Infant formula suspected in, not linked to, newborn's death
Fatal bacterial infections rarely result from consumption of baby formula -- and no formula recall has been issued -- but Wal-Mart is taking no chances. The company has pulled a batch of Enfamil Newborn formula from its stores after a Missouri baby consumed it and later died of a rare bacterial infection.
Cronobacter sakazakii, the type of bacteria believed to have killed the newborn, "is likely to be present in a variety of dry [infant formula] ingredients unless appropriate control measures are implemented by suppliers," according to a 2008 U.N. Food and Agriculture Organization report.
The batch of formula in question -- Enfamil Newborn, made by Mead Johnson and sold in 12.5-ounce cans (lot number ZP1K7G) -- may not prove to be the source of the bacteria.
It tested negative during packaging and production, a Mead Johnson spokesman told Bloomberg Businessweek. And the U.N. report noted that only 120 cases of Cronobacter infections among infants and small children have been identified worldwide.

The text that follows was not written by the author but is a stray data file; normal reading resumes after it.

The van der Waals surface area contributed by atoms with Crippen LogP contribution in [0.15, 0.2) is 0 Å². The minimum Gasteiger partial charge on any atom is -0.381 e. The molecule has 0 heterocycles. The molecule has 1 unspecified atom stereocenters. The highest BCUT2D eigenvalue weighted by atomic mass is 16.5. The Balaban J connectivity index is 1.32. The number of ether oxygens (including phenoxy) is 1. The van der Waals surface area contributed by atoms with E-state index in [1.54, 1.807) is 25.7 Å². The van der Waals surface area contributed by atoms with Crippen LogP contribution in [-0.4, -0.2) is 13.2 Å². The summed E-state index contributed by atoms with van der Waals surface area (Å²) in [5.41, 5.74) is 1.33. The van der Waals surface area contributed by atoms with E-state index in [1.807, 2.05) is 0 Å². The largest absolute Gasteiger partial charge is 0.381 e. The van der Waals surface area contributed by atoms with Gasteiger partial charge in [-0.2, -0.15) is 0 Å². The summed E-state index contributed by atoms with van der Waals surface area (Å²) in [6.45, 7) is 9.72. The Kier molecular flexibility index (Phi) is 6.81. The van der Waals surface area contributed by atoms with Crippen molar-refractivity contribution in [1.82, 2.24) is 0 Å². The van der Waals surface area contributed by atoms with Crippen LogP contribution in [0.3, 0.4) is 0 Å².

Federal health officials are testing samples of the formula as well as the water the newborn's parents used to prepare it. Laclede County health director Charla Baker told AP on Thursday that it could be several days before results of those tests are available.
Chris Perille of Mead Johnson Nutrition noted in a statement that the microorganism is found “throughout the environment.”
The baby, Avery Cornett, of Lebanon, Mo., was taken to a physician on Dec. 15, a month after his birth, after showing signs of stomach pains and becoming lethargic, according to the Associated Press. He was later taken to a hospital; he died Sunday.
-- Matt Pearce in Kansas City, Mo.
Photo: Avery Cornett. Credit: AP Photo/Holman Howe Funeral Home